Product Development - Lessons From Industry
In product development, what does it mean to "transition to industry"? Transition to industry is the process of adapting a promising technology from a small-scale academic project to a successful competitor in the commercial marketplace. It is a challenging process and is often overlooked until the need reaches a critical level. Poor business planning and small market populations have created bumps and bruises in product development efforts and led to some cold, hard business realities when transitioning to industry.
Following a discussion with members of industry, Kristy Pottol, director of the Tissue Injury and Regenerative Medicine Project Management Office at the U.S. Army Medical Materiel Development Activity, realized that industrial-focused product development has challenges that the government product managers may not fully appreciate with the pressures of raising capital and meeting investment stakeholder expectations. As a result, Pottol arranged for two members of industry to engage U.S. Army Medical Research and Materiel Command product developers in a half-day symposium, presenting and discussing the challenges of transitioning research and promising product development to industry and ways to facilitate the process.
"The intent of this symposium was to raise awareness of the challenges facing investigators, and product development, in making the transition from 'very interesting, very promising research idea' to 'successful product,' and to start as early as possible helping our investigators make the shift," said Pottol.
Dr. Tim Bertram, CEO Regen Med TX, and Dr. Luke Burnett, chief science officer for KeraNetics and brigade commander for the 130th Maneuver Enhancement Brigade North Carolina National Guard, presented the industry perspective for product development in a competitive marketplace and lessons on the transition from academic researcher to commercial business leader.
According to Dr. Wendy Dean, medical advisor for the TIRM PMO, if we want industry to consider taking on a development project we must understand industry's perspective and what is important to them. If we do not understand industry's perspective then we will not be able to groom our investigators to target metrics important to industry and we will not insure products under our purview are prepared to withstand the rigors of a comprehensive industry evaluation.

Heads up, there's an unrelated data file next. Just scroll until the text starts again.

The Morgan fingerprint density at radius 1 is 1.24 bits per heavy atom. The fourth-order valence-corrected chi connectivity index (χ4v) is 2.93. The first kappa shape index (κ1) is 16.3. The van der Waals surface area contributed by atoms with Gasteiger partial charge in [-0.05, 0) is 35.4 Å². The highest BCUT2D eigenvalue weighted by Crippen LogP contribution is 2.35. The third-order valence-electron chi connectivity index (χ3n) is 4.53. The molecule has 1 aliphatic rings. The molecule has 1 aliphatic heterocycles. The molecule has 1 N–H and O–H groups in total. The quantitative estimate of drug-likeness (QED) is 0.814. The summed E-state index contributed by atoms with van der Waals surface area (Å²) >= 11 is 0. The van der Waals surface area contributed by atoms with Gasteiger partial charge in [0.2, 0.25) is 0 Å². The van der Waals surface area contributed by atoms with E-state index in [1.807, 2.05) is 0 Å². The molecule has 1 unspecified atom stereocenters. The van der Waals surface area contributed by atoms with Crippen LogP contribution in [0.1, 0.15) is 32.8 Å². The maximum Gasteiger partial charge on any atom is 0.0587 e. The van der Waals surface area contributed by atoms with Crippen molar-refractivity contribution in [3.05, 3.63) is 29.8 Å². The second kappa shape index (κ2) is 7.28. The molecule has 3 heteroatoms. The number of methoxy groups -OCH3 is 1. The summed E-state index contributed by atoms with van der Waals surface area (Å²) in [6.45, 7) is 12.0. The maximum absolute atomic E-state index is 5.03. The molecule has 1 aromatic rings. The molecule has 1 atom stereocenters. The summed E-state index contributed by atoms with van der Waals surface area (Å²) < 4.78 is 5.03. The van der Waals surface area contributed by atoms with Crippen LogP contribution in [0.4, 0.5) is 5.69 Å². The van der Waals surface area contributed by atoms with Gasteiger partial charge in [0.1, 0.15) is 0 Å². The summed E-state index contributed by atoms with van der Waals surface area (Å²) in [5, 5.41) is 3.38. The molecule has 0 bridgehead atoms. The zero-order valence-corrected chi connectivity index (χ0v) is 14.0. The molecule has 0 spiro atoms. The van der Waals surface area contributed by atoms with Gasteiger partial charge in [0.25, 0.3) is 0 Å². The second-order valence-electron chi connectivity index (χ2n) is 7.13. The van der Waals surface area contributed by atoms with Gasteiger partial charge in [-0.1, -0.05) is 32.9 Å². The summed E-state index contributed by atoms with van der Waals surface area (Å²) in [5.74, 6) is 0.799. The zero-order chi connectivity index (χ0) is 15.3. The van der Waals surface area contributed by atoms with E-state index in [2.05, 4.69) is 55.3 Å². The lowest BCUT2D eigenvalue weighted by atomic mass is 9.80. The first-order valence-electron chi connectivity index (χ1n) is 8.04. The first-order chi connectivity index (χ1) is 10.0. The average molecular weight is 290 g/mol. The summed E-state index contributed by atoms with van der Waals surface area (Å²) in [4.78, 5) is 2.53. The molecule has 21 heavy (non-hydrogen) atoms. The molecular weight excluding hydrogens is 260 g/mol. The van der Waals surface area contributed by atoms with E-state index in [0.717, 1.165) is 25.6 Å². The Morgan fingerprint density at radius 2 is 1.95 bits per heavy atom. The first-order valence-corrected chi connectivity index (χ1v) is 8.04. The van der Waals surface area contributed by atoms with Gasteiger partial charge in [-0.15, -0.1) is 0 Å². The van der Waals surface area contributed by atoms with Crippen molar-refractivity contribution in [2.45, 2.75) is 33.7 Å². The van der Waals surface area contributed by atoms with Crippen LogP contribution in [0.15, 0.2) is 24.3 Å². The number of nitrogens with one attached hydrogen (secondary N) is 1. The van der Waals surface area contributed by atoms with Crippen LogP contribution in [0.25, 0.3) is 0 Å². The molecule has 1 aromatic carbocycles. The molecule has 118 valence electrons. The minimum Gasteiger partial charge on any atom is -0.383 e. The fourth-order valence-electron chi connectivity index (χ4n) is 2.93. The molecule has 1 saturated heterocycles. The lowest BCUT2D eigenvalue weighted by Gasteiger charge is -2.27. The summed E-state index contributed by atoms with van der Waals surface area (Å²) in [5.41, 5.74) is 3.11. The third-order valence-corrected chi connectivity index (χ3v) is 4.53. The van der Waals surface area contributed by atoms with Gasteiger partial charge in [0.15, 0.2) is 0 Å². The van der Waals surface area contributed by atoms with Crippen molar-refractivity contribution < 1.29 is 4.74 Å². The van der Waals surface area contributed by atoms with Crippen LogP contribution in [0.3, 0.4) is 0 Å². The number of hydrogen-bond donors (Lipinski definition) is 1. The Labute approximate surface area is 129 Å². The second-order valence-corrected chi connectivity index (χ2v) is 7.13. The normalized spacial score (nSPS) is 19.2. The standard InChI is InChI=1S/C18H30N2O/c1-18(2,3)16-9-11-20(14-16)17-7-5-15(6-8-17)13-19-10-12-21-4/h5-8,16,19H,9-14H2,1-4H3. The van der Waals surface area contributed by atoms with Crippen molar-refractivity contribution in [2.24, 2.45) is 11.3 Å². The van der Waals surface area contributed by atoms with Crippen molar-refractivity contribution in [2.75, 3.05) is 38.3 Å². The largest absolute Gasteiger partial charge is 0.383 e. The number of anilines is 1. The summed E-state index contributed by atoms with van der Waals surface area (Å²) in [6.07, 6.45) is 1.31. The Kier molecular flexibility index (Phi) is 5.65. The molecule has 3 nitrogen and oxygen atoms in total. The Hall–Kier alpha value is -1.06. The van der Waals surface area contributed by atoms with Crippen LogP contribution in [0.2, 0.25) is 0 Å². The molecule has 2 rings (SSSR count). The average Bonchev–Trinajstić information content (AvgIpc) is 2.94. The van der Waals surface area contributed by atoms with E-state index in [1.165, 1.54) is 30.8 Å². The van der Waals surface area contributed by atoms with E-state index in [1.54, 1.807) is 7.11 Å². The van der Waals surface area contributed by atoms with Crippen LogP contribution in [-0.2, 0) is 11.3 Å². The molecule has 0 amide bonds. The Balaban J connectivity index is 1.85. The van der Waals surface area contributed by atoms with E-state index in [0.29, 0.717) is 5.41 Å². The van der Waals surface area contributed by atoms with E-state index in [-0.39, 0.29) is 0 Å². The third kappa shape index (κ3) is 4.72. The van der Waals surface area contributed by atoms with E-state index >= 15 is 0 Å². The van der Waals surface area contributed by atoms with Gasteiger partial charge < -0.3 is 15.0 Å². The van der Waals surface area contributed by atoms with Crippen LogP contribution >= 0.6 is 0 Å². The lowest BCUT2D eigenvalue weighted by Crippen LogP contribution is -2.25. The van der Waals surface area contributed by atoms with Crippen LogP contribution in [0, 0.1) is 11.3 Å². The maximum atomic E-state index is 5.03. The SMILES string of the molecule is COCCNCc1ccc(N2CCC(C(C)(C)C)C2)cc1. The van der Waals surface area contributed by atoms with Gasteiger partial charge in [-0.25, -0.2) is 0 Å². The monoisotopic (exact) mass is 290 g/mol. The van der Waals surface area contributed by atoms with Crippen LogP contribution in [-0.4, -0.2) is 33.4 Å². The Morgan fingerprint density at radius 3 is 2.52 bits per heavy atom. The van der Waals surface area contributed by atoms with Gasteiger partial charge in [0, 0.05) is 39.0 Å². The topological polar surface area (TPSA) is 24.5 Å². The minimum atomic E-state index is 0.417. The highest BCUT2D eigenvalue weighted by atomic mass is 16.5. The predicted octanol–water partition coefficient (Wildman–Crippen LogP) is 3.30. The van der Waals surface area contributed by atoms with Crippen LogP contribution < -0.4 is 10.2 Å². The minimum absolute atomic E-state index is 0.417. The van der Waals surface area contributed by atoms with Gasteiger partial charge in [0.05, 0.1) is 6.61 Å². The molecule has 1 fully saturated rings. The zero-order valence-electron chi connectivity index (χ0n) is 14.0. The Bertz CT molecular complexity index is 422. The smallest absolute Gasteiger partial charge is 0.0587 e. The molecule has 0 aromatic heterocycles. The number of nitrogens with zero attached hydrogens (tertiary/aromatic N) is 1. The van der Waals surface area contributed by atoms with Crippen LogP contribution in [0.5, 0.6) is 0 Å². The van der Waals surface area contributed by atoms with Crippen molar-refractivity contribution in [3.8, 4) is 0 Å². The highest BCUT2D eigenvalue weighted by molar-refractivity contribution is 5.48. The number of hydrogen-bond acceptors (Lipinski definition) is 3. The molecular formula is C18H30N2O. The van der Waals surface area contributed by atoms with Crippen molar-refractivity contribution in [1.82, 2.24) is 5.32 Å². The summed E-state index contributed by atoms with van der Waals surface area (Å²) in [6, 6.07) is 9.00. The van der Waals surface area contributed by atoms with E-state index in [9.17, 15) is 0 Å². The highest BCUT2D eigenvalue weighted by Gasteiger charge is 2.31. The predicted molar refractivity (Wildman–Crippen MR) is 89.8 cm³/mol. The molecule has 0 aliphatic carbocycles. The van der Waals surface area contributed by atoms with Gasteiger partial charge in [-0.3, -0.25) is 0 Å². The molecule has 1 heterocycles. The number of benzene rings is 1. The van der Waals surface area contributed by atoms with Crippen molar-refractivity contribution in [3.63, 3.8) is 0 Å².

"It is easy to get very excited about cool new technology from a scientific perspective, but industry needs that cool technology to pay the mortgage and keep the lights on, and their scrutiny, consequently, is more intense," said Dean. "[Industry] wants to know the product will work, but they also care about how it will get through the FDA, how hard it is to manufacture, how big the market will be, whether there is already a path to reimbursement and so on."
In Bertram's brief, he points out that industry partners are looking at the realities of buying a medical product. These include barriers - regulations such as those imposed by the Department of Defense, industry and FDA; realities such as pricing, reimbursement, distribution and supply chain and global market place; and differences ' the government's world view versus industry's versus academia's. The overarching themes he shared were the "cost of doing business" and "return on investment."
According to Burnett, researchers need to incorporate a business plan and product development plan early in product development. Burnett highlighted another major challenge in transitioning to industry is the failure to integrate business and product development plans with regulatory and reimbursement strategies. Additionally, the government should define realistic expectations for military relevant medical technologies with product development timelines.
"The earlier the transition starts, the sooner the investigators will start shaping the work that is done to address known hurdles," said Dean. "There will be fewer studies to repeat, fewer delays and it will increase the chance of finding an experienced, suitable industry partner to help bring the product through the very expansive stages of development."
"Understanding industry's point of view will help us prepare our investigators in a more systematic way for the steps that come after scientific discovery," said Pottol.
The USAMRMC members involved in all aspects of product development joined the symposium. The training was well received and many attendees requested the opportunity to participate in similar activities in the future.